I am in a constant season of surrender where nothing seems to go as I have planned—but far better. Because I trust in a God who holds me up and provides for me in ways that are outside of my myopic view. I have gone from rarely stringing the words “I need help” together to “I Need Thee Every Hour” and this is not because of any magic formula or anything spectacular I have done. This is simply because I trust in the beautiful surrender of Jesus and His death on the cross.

If you have been following this bilateral prophylactic mastectomy story of mine, my ultimate hope is that you will consider letting go and embracing what can be new for you— beautiful surrenders, and an Ultimate Hope.

It is a great time of year to consider Jesus. His life, His death, and His eternal hope for you. It is a beautiful surrender to trust in Him. It is letting go of who you thought you were and embracing who He is making you to be.

In him and through faith in him we may approach God with freedom and confidence. I pray he may strengthen you with power through his Spirit in your inner being, so that Christ may dwell in your hearts through faith. And I pray that you, being rooted and established in love, may have power to grasp how wide and long and high and deep is the love of Christ, and to know this love that surpasses knowledge (Ephesians 3:12-17 paraphrased).

In The Little Things

I am in my fifth day of recovering from my bilateral prophylactic mastectomy and reconstruction. The surgery was longer than expected, but was more than I could have asked for or hoped for.

I had two major God-sized prayers for this surgery: one of them was I hoped to have the breast implants put in on the same day as the tissue removal. Normally, tissue expanders are placed in the breasts after tissue removal to give the skin time to heal, expand, and breathe. This process can be painful,  lasts about three months, and requires a second surgery where the surgeon then replaces the tissue expanders with implants. Most people who walk in the bilateral prophylactic mastectomy path have at least two surgeries.

The second major God-sized prayer is more of an “I will tell you when I see you in person” kind of thing and not really a blog post kind of thing (sorry).

But I can tell you both of the these God-sized things I hoped for were things my surgeons were not sure they could do.

My surgery began right at 830am and I started waking up on my way to post-op recovery around 5pm. You all, that was a long day for my husband.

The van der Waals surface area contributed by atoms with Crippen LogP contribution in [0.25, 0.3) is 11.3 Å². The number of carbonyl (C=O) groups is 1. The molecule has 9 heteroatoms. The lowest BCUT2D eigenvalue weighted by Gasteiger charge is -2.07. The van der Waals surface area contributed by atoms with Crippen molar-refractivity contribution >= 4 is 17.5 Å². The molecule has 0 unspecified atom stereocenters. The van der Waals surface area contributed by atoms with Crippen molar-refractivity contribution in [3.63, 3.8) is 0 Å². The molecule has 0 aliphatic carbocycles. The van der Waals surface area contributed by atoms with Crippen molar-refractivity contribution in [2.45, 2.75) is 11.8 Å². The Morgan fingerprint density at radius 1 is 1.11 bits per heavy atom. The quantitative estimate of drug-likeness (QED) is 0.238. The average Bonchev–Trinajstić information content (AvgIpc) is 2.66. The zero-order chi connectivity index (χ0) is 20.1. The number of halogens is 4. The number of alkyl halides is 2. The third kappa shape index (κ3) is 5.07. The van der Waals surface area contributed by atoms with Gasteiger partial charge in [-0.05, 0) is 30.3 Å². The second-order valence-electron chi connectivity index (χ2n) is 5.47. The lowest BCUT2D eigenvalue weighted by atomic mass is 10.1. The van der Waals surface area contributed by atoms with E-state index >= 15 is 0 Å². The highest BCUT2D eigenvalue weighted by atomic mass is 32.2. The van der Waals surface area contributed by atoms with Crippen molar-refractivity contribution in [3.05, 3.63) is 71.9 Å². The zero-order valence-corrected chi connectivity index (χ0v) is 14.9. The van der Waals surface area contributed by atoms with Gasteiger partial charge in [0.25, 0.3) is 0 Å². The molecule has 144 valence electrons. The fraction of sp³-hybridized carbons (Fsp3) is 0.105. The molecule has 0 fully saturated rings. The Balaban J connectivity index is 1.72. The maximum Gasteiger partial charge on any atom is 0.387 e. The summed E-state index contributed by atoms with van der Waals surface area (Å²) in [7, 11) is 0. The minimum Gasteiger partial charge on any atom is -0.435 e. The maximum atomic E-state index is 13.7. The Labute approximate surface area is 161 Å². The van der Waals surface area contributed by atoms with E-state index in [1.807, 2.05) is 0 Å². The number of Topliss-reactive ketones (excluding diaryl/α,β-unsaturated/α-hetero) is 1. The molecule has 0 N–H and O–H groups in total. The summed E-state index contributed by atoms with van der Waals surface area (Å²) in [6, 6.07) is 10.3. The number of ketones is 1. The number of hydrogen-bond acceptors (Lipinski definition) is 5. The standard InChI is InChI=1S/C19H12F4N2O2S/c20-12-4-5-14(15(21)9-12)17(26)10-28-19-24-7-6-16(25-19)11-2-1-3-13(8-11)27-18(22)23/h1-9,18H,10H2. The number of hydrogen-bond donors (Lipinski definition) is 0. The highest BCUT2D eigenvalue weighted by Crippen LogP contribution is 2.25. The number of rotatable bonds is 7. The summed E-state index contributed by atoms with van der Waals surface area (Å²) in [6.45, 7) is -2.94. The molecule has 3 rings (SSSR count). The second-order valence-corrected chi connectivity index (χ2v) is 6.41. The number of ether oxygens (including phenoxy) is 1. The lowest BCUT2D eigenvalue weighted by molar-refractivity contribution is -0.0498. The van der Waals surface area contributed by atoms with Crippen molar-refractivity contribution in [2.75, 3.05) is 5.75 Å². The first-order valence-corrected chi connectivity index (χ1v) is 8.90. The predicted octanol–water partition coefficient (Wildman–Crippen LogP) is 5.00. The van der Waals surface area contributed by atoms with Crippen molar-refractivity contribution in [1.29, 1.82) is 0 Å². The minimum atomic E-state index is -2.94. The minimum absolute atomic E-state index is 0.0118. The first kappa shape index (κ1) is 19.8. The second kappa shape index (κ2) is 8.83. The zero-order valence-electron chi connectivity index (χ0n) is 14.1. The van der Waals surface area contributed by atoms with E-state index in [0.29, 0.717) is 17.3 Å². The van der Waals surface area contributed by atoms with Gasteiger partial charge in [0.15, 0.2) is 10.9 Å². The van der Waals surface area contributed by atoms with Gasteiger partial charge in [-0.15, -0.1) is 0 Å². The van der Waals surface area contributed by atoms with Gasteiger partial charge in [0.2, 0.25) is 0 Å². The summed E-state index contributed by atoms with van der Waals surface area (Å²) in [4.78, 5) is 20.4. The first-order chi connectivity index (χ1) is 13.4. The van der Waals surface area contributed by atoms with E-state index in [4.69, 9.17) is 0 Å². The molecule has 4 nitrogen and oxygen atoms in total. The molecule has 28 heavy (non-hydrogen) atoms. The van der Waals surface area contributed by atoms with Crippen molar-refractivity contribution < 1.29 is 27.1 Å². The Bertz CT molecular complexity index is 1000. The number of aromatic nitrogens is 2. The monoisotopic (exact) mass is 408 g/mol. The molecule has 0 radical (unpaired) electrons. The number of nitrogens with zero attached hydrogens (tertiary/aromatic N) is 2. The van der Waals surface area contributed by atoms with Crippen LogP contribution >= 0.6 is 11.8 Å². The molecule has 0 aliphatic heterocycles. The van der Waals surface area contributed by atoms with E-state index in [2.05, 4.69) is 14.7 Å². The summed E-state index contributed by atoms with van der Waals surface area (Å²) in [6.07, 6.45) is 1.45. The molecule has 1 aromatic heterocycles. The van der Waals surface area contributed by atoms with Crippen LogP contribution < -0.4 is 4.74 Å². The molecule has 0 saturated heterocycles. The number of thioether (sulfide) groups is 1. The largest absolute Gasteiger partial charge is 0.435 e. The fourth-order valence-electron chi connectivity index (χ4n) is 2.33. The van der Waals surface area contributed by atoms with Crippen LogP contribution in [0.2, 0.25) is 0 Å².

In post-op recovery I learned that both of my God-sized prayers were answered. The implants were able to go in the same day as the tissue removal, and my other hoped for outcome went better than the surgeons hoped for as well! I will only need to have one surgery, and I am praising the Lord!

The breast surgeon also needed to remove three lymph nodes. All my breast tissue and the three lymph nodes were sent to pathology to be thoroughly checked for pre-cancerous or cancerous cells.

My pathology report came back just yesterday and all my breast tissue and lymph nodes were cancer free. I am praising the Lord for this too!

As I thought about writing this update to let you all know how I am doing and thank you all for your prayers, emails, texts, flowers, cards, gift cards—I just kept thinking about how amazing it is that God cares for us in the little things. A bilateral prophylactic mastectomy and reconstruction was a hard decision for me personally— I was angry, I was scared, and I was really sad. But God cared for me in the little things all along the way.

This is not because I have an outstanding or perfect faith, I have been human and I have been a hot mess. God has cared for me in the little things because of who He is and He is faithful. God cares about the little things because He is an intimate God who knows what we need even when sometimes we don’t know what we need for ourselves.

O Lord, you have searched me and known me!
You know when I sit down and when I rise up;
you discern my thoughts from afar.
You search out my path and my lying down
and are acquainted with all my ways.

Even before a word is on my tongue,
behold, O Lord, you know it altogether.
You hem me in, behind and before,
and lay your hand upon me. (Psalm 139)

I can feel God’s hand upon me because I recognize that He is showing up in the little things and He is weaving a beautiful redemptive story for me in all of this.

He knows what I need and He has been faithful to provide for me. Tonight, as I write this post, I am just so full and so grateful.

How you can continue to pray: